So far no specialist has been able to confirm that a human is capable of surviving “outside the geomagnetic field,” Roscosmos chief Dmitri Rogozin wrote on his Twitter account.
“In 2024 the launch of the Ark will take place, which will remain in orbit for four weeks at an altitude of up to 20,000 kilometers,” he said.
This satellite will be used to carry out research in “space biology, physiology and biotechnology” and, in particular, to study what effect the absence of magnetic fields in deep space could cause on various organisms.
For the first time, Rogozin announced in May 2019 that Roscosmos was working on this project with Moscow State University. In fact, this satellite it is not the only project similar to what is currently being carried out in Russia.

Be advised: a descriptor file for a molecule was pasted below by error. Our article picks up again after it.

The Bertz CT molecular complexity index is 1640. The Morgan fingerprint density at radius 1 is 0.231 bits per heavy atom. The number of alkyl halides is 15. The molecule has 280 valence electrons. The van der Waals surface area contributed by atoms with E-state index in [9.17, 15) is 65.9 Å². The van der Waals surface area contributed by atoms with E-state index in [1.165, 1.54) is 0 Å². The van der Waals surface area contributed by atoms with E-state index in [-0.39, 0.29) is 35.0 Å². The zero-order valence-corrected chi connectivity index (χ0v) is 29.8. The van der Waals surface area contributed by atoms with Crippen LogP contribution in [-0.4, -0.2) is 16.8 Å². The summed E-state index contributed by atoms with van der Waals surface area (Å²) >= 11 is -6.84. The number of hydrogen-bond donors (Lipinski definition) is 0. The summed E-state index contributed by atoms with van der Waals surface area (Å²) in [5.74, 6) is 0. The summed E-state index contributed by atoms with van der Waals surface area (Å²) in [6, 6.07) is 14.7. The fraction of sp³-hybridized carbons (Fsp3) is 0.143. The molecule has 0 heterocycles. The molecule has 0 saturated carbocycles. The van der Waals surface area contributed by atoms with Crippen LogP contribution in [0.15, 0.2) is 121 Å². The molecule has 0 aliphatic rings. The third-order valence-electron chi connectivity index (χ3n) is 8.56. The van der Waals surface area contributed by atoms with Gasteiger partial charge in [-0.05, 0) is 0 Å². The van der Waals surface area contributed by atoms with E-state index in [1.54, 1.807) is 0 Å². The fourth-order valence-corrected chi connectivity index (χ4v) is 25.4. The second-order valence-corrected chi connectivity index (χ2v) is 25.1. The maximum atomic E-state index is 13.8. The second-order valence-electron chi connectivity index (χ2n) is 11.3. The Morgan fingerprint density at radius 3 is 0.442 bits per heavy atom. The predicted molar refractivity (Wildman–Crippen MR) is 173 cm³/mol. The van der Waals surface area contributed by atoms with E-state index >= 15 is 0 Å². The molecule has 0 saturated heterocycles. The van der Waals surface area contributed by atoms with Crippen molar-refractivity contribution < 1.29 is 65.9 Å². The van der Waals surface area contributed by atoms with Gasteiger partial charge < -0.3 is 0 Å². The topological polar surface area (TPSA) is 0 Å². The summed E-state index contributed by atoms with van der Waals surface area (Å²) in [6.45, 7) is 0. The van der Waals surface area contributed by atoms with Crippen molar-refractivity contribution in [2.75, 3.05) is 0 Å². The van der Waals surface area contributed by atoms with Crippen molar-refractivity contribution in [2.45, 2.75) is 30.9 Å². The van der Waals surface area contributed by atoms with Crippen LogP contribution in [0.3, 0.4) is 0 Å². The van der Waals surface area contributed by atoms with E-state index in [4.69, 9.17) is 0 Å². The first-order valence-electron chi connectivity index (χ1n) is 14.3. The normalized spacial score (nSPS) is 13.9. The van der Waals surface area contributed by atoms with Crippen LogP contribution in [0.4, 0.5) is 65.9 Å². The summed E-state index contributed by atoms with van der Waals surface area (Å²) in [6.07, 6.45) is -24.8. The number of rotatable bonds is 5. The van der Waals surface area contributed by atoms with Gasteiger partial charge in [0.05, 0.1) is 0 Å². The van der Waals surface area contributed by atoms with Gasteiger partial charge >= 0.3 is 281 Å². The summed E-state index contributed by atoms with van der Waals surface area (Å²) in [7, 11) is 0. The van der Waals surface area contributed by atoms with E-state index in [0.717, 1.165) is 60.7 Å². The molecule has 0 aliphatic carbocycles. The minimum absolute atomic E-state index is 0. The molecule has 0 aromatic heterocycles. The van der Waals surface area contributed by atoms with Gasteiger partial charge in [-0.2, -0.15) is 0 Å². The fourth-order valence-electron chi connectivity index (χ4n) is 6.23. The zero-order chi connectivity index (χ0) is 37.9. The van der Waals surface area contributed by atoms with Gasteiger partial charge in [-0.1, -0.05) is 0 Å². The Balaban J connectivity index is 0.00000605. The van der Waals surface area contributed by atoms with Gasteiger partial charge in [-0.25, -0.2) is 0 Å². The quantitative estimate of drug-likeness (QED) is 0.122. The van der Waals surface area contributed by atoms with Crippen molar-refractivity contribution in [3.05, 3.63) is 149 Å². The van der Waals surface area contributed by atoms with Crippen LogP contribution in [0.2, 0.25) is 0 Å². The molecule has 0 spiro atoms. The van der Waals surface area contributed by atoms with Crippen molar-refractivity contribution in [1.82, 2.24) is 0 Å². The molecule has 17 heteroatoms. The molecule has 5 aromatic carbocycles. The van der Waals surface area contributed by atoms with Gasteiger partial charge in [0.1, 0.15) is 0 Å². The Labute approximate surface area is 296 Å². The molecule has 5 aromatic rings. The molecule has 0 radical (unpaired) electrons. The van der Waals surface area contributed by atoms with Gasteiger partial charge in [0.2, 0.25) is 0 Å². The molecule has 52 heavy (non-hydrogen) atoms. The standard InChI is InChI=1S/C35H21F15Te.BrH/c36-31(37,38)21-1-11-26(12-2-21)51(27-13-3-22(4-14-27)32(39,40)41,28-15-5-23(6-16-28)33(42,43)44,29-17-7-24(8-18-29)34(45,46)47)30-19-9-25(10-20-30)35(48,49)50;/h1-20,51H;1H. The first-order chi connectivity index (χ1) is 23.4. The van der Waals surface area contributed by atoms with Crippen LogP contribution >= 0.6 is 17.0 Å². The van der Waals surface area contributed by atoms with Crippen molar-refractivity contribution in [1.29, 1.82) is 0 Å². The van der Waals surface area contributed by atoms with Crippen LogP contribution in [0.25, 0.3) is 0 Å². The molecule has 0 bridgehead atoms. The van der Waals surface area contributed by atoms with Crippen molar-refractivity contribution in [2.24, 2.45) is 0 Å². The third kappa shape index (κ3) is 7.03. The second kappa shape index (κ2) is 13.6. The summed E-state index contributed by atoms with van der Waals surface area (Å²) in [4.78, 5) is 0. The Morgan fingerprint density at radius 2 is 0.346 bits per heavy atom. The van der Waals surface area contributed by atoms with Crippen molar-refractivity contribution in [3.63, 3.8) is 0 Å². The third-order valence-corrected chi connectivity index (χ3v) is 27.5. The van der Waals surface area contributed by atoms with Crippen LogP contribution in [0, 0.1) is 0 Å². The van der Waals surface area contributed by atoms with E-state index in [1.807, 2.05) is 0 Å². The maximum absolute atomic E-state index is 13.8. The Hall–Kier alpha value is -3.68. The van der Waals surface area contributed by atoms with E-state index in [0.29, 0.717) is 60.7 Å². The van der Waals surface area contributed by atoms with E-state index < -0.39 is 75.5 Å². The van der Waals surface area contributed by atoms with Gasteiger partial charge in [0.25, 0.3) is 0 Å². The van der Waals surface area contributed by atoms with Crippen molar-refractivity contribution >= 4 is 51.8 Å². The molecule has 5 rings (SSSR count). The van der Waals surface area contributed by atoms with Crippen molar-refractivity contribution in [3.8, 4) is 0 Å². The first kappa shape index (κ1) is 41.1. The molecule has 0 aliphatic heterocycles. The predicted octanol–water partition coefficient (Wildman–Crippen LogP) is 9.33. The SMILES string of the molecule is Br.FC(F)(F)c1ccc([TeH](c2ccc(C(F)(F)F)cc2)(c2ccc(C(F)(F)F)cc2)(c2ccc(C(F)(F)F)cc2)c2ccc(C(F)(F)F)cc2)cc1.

Currently, Russian engineers are developing Vozvrat (Return, in Russian) that will replace the Soviet Bion biosatellites. This space probe would be capable of conducting experiments at an altitude of up to 10,000 kilometers and passing through the Van Allen belts, known to concentrate large amounts of high-energy particles. As if that were not enough, it could occasionally leave the Earth’s magnetosphere and climb to an altitude of up to 200,000 kilometers.